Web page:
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This review by Simon Saltzman was prepared for the
May 9, 2001 edition of U.S. 1 Newspaper. All rights reserved.
Review: `Funny Girl’
It may come as a shock to those not familiar with the
musical, but there is nothing very funny about "Funny Girl."
The Jule Styne and Bob Merrill musical that catapulted Barbra
to fame and long fingernails in 1964 has not had a major New York
area revival. Seeing it again, one can understand why. This, despite
the presence of a young and zesty newcomer Leslie Kritzer in the
role of Fanny Brice, the legendary Ziegfeld star.
What the Paper Mill Playhouse did so splendidly for the Sondheim’s
Ziegfeldian-styled "Follies," it is doing a little less so
for this musical that suggests the life (through the discourtesy of
Isobel Lennart’s skimpy and spineless book) of the extraordinarily
talented meeskite who rose from burlesque to vaudeville to Broadway
stage. Brice’s bitter marriage to the handsome gambler Nicky Arnstein
provides the core of the story. Brice, however, would eventually enter
immortality as the voice of Baby Snooks on the radio, a role she
in the 1936 edition of the Follies. For what it’s worth, another
musical "Gypsy" (written five years earlier) was a much finer,
musically richer, and grittier backstage musical.
It isn’t entirely Kritzer’s fault that Brice, in this made-to-measure
showcase, isn’t conceived or perceived with a shred of reality.
the movie does a much better job of finding a modicum of truth in
what is otherwise mere backstage claptrap and gussied up theatrical
hokum. Under Robert Johanson’s slick direction, Kritzer careens
from one not-so-funny musical number to another and from grimaces
to grins with the energy and determination of a bulldozer. Blessed
with an impressive voice that mercifully brings a variety of textures
to the show’s best tunes, "People," "Don’t Rain on My
Parade," and The Music That Makes Me Dance." Kritzer,
doesn’t, or hasn’t been directed to, channel more than an eventually
tiresome sameness of behavior and attitude into the role. Whether
it’s the schmaltz of the dramatic scenes or the shtick of the skits,
Kritzer is less handicapped by following in Streisand’s memorably
gawky footsteps, but by the essentially banal material. For Kritzler,
the trick will be to parlay whatever personal success is awarded her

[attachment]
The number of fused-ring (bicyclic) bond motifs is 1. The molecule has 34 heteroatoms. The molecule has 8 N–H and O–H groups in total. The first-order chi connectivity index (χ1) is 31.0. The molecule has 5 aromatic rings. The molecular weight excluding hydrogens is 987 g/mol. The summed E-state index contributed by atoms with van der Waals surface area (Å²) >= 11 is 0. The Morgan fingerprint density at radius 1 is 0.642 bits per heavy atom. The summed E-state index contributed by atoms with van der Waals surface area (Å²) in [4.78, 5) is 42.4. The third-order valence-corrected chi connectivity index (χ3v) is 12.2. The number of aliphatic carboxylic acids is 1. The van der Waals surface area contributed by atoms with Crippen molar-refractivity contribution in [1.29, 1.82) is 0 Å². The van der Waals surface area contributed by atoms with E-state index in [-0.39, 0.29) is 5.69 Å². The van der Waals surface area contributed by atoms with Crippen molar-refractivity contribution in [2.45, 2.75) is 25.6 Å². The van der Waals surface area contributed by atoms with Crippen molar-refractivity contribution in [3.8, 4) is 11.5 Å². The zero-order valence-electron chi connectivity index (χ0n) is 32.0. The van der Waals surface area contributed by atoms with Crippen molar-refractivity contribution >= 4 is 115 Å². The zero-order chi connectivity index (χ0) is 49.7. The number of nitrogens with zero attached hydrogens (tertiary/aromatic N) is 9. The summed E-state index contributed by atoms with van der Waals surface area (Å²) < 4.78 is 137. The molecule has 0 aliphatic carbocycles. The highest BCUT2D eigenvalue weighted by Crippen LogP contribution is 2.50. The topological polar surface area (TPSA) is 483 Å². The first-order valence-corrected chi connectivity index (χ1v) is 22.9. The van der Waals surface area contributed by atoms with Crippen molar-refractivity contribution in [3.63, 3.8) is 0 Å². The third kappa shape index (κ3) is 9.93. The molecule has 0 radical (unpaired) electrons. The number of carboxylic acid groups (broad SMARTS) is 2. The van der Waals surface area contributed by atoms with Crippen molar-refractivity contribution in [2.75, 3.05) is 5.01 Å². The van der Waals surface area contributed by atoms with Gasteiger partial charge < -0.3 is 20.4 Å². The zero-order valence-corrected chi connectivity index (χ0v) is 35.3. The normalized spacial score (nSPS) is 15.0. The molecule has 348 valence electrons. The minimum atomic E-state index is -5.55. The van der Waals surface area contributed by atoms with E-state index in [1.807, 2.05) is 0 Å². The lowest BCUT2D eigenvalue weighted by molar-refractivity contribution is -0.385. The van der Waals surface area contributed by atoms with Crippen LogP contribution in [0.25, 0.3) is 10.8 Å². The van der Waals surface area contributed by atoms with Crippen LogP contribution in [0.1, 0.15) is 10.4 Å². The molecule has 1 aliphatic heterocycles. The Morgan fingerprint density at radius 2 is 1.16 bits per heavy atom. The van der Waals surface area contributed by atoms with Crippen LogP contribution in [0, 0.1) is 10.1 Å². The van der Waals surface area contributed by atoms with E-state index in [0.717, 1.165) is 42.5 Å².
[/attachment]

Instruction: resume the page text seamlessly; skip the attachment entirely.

into a vehicle she can truly call her own. She is a find.
Even more interesting is that Robert Cuccioli makes the kind of impact
in the role of Arnstein that Sidney Chaplin couldn’t and didn’t in
the original Broadway cast. Already established as a New Jersey
idol, the imposing Cuccioli takes command of a thankless and musically
spare role and delivers a dashing account of Brice’s no luck lover.
Bob Dorian portrays an imperious Florenz Ziegfeld as if that was all
there was to play. An ebullient and endearing Robert Creighton makes
a strong impression as Eddie Ryan, Brice’s childhood friend.
Michael Lichtefeld’s choreography provides what is par for a downtown
block party, and what is obligatory for an uptown Follies show.
and just as true as it was in 1964, neither of the show’s big musical
numbers musters up the laughs they should. In particular is Brice’s
misconceived debut number with the 1910 Follies. In it Brice, sings
"His Love Makes Me Beautiful," as she sashays down a staircase
as a grotesquely pregnant bride amongst a bevy of gorgeous Follies
girls. It’s merely tasteless, something that Ziegfeld wouldn’t
It’s also absurd to think that Ziegfeld would introduce Brice, his
new-featured comedienne and singer, in this way. In truth, Brice made
her debut singing "Lovey Joe," a "coon" song in black
dialect with a Yiddish accent and stopped the show. Politically
to be sure, but can you imagine how funny that must have been?
it was the 1910 edition of the Follies in which comic Bert Williams
became the first black entertainer to share a stage with white
although he was only permitted his solo vaudeville routine. Together
they made the relatively new Follies the talk of Broadway. Curiously,
Williams is not even mentioned in the script.
The other big production number — "Rat-Tat-Tat-Tat" —
is better at showing off the priceless Brice image. This time Kritzer
has a chance to display some physical comedy as a bufoonish Private
Schwartz clumsily drilling with an army platoon. As expected designers
Michael Anania (sets), David Murin (costumes), and Mark Stanley
have embroidered a lot of mediocre doings with the prerequisite glitz
and glamour. All quibbling aside, you really can’t go too far wrong
with a Styne score, a game and talented cast, and a stage full of
— Simon Saltzman
Millburn, 973-376-4343. Performances continue to May 20. $37 to $60.
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